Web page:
Saul: The ex-Toledoan runs a U.S. medical response unit.
WASHINGTON - The terrorists didn't follow the script.
From federal disaster workers to shocked tourists outside an evacuated White House, that was an initial reaction - after shock and disbelief - to Tuesday's attacks.
“It's striking to think that we've been preparing for unconventional terrorist attacks,” said Dr. Frank P. Saul, director of a National Disaster Medical System emergency response team.
“We've visualized attacks with weapons of mass destruction, chemical and biological agents,” he added. “What gets us? WMDs? CBAs? No. Low-tech assaults. People crashing commercial jetliners into buildings.”
Sean Collins, a college student from Vancouver, Canada, hoping to tour the White House with a group of friends, expressed similar sentiments.
“It took awfully sophisticated planning. You can be sure of that,” Mr. Collins said the day of the attack, listening to news on a portable radio at police lines two blocks away from a White House surrounded by Secret Service agents armed with automatic weapons.
“But the method was simple, almost simplistic. We were worried about - oh, weird things like cyberterrorism. You know, sabotaging the Internet, crashing the communications system and financial markets, and bringing the world to its knees that way. They played it simple.”
Dr. Saul, an internationally known forensic scientist from Toledo, directs a regional emergency medical response team that is part of the National Disaster Medical System. The system was organized by the U.S. Department of Health and Human Services to deal with terrorist acts and other disasters. He is a former dean at the Medical College of Ohio.
Health and Human Services Secretary Tommy G. Thompson activated the National Disaster Medical System Tuesday, preparing medical teams nationwide to assist officials in New York City, Washington, and possibly the airliner crash site near Somerset, Pa. It was the first time the medical system has been activated nationwide.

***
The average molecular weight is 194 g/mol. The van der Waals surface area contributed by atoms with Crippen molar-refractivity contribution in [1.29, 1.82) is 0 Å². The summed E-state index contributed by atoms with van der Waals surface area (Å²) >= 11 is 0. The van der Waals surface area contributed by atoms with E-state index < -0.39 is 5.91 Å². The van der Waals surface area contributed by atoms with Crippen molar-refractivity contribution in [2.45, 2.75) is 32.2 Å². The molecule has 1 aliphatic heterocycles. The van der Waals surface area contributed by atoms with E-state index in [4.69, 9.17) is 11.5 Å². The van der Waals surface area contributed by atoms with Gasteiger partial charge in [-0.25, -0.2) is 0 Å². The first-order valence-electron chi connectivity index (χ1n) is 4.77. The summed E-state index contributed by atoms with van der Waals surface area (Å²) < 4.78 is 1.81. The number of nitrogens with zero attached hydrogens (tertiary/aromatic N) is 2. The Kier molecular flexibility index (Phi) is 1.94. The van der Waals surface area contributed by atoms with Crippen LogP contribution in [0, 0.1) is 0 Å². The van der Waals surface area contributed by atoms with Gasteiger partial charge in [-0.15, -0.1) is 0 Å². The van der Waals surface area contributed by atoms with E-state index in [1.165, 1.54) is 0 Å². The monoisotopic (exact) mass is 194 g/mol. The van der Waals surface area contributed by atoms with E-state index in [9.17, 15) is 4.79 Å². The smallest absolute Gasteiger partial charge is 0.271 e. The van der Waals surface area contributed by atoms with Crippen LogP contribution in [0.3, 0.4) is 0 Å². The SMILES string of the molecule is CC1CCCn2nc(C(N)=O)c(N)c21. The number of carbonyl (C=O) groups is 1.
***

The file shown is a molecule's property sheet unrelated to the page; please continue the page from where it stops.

The National Disaster Medical System is a partnership of federal agencies, including the Federal Emergency Management Agency, the Department of Defense, and the private sector. The system provides direct medical care, patient evacuation, and nonfederal hospital care.
About 7,000 private-sector medical and support personnel also work on the 80 disaster assistance teams.
The teams are deployed when local emergency-response systems become overwhelmed. They provide immediate medical attention to the sick and injured during disasters, as well as mortuary and veterinary care.
Medical system teams have assisted with natural disasters, including a major deployment to Houston after Tropical Storm Allison this year.
In addition, other units of the Disaster Medical System were activated under the order, including Disaster Mortuary Operational Response Teams, burn units, and the International Medical Surgical Emergency Response Team, located in Boston.
The National Disaster Medical System's sponsors are among more than 40 federal departments, agencies, and bureaus that have some role in combating terrorism.
U.S. policy on combating domestic terrorism has heavily emphasized high-tech attacks since a 1995 revision by former President Bill Clinton, a 1997 General Accounting Office report said.
The policy had three goals: Reduce vulnerabilities and prevent terrorist acts before they occur; manage the consequences of terrorist attacks; and punish terrorist perpetrators.
Weapons of mass destruction and chemical-biological weapon attacks were a central consideration in each goal. The high-tech terrorist-attack mentality also permeated federal agencies.
“We're facing the possibility of an electronic Pearl Harbor,” then-deputy secretary of defense John Harme told a congressional hearing in 1997. “There is going to be an electronic attack on this country sometime in the future.”
Training of emergency personnel also emphasized esoteric threats. One secret Pentagon drill in the late 1990s trained personnel on dealing with terrorist attacks on computer databases and communications systems.